Winter has come for traditional retailers, right? Not quite. Recognizing their most potent advantage—knowing the power of place—smart store owners are turning to a combination of geographic information systems (GIS), Big Data, and artificial intelligence to discover new insights. Whether it’s using drones for site selection, tracking the latest viral sensation, personalizing prices, or mapping the potential of future stores down to the sales per square foot, retailers now have a new suite of tools at their disposal that go far beyond coupons.
Here are five ways that location intelligence is revolutionizing retail:
1. DRONE-BASED SITE SELECTION
Once, rival retailers would count the cars in each other’s parking lots, using this crudest of metrics to gauge the health of their business. Today, competing chains are more likely to launch drone-mounted cameras, using machine vision to identify makes and models. “Imagine a retailer who can then fuse this with demographic information,” says Mansour Raad, a senior software architect and Big Data lead at Esri. “What kinds of cars are in the lot? Mercedes? Toyotas? It’s the fusion of those things that is interesting.” Knowing household incomes is one thing; knowing which of those households are at your store right now is something else altogether.
2. PREDICTIVE SHOPPING
Five years ago, Walgreens launched its annual “Flu Index,” which measures influenza outbreaks across America using the chain’s retail prescription data for antiviral medications from thousands of pharmacies. Its weekly maps are more current (and thus more accurate) than even the Centers for Disease Control and Prevention’s. But the flu isn’t the only thing to go viral. Retailers are mining sales data from their own locations to spot historical sales patterns and predict future best sellers at each location, offering them a jump on kick-starting their supply chains and tailoring the mix for every store shelf. Individual stores of national chains may never look identical again.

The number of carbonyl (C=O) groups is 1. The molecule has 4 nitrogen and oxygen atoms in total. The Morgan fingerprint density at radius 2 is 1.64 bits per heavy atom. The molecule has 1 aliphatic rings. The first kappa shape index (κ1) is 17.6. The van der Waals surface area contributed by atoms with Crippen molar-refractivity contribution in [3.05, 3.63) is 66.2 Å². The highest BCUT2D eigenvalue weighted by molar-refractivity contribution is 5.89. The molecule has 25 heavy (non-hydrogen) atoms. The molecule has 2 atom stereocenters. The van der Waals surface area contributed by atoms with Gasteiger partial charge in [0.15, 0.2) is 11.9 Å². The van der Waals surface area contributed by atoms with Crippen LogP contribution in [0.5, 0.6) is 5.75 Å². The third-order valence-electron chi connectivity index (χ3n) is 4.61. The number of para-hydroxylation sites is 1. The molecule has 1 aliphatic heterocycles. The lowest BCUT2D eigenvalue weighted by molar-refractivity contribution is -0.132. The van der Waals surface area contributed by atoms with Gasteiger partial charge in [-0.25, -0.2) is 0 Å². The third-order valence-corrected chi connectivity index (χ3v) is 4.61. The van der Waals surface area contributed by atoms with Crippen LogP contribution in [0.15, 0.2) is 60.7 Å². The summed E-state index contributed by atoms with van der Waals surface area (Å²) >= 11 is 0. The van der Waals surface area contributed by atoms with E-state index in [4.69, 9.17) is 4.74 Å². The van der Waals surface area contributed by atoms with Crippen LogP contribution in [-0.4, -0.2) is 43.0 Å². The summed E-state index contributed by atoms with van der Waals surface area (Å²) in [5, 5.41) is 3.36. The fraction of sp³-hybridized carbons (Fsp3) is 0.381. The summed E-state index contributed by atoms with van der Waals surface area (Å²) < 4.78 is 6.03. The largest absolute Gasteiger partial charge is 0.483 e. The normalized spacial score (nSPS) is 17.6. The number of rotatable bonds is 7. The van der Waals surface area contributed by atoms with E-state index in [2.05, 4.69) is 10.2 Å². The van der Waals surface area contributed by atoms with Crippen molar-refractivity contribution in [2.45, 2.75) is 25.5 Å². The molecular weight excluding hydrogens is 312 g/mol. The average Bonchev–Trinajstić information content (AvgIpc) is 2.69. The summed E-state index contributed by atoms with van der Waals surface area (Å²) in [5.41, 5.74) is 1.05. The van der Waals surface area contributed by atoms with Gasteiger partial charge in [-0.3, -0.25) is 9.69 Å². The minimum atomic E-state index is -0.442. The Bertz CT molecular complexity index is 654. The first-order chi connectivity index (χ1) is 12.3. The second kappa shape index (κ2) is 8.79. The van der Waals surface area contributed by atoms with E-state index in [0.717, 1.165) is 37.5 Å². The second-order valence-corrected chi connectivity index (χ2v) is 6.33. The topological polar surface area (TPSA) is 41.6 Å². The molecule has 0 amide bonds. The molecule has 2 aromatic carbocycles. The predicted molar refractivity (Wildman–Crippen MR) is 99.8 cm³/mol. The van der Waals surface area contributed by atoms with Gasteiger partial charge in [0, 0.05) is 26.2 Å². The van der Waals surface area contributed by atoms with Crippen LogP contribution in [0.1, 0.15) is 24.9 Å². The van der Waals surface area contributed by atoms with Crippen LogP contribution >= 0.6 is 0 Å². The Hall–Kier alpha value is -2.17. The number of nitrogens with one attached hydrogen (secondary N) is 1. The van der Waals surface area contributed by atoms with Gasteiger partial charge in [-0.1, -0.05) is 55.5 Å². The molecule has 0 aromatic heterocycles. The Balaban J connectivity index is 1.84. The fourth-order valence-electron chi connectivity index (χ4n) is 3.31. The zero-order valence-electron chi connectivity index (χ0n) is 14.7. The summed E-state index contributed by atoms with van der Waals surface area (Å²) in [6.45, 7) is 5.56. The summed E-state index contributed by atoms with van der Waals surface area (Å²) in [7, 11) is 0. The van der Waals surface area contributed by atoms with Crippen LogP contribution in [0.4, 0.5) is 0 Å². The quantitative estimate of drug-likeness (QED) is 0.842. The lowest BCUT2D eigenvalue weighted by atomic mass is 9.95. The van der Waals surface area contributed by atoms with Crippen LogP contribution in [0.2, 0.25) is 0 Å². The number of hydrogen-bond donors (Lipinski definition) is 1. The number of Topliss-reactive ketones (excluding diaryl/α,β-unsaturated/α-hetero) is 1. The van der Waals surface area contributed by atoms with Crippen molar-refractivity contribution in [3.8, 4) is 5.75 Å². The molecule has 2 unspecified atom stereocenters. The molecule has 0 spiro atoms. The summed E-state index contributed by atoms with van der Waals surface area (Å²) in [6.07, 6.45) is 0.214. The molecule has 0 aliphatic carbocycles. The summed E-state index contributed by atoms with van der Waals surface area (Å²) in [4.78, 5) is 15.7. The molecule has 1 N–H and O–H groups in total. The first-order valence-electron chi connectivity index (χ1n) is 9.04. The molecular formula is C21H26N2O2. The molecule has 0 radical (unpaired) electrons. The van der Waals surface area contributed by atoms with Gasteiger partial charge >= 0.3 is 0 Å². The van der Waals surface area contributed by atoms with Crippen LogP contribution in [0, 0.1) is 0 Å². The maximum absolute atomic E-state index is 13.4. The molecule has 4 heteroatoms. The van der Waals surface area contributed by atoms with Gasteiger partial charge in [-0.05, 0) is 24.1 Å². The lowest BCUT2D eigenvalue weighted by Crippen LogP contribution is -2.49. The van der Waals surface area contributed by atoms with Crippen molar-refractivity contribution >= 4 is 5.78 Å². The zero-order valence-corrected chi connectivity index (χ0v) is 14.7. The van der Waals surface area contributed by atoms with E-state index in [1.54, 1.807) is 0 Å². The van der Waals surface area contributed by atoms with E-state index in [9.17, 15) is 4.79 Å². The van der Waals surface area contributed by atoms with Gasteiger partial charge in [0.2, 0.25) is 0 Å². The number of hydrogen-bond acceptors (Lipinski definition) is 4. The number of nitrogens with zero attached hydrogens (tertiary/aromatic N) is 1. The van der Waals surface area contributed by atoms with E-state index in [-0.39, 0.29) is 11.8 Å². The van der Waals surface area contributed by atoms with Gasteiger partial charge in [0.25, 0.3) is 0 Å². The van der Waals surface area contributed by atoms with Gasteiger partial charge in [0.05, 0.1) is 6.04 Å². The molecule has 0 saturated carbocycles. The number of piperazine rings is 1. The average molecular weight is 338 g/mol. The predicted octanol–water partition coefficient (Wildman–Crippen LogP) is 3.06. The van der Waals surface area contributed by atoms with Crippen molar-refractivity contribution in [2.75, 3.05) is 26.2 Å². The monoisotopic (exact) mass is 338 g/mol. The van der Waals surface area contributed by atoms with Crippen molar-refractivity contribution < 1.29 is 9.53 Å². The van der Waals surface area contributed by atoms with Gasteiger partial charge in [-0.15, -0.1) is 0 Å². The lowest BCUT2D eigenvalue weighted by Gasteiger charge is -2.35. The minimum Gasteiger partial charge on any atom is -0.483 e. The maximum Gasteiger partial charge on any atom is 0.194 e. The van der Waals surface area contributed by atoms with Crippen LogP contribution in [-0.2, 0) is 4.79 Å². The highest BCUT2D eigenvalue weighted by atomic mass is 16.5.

3. PERSONALIZED PRICING
Dynamic pricing is nothing new (have you purchased an airline ticket lately?), but setting a price on individual demand and behavior is rarer, and much harder. Leaving money on the table through low prices can make or break a company.This is especially true in insurance, where a failure to accurately price risk can lead to catastrophic losses. Traditionally, insurers have turned to historical data to set premiums accordingly, which is why young, inexperienced drivers are penalized regardless of caution. But a combination of in-car telemetry data, location intelligence, and personal data will make it possible to tailor premiums according to how they’re driving—minute-by-minute and down to the mile. “Every company I speak to is pursuing moment-by-moment premiums,” Raad says. “One wanted automakers to install a set of green, yellow, and red lights on the dash to warn them about their driving.”
4. HALO FORECASTING
Brick-and-mortar retailing isn’t dead—not when having a local store can boost online sales 20 to 30 percent in the surrounding area. This phenomenon, , has the potential to transform site selection, but only if retailers are able to precisely map the performance of existing stores and predict the potential of future locations. Halo forecasting combines location intelligence, transactions, consumer profiles, and AI to predict how local in-store and online sales will affect the other. In practice, this means melding drive times, demographics, competing and complementary amenities, and online and mobile purchasing habits to understand the role space plays in sales. Store proximity matters more—not less—than ever.
5. GROWTH HACKING
Predicting where to open your next store is one thing, but what if your plans call for opening 1,000 in the next six months? That was the dilemma faced by X5, a grocery-and-convenience chain that has rapidly scaled into the largest retailer in Russia, with more than 13,500 locations and a market cap of more than $6 billion. –——. With this plan in place, regional managers are given the heat map and wide latitude to choose their next location—a structure that executives credit with accelerating the pace of openings by a factor of five.
This story was created for and commissioned by Esri.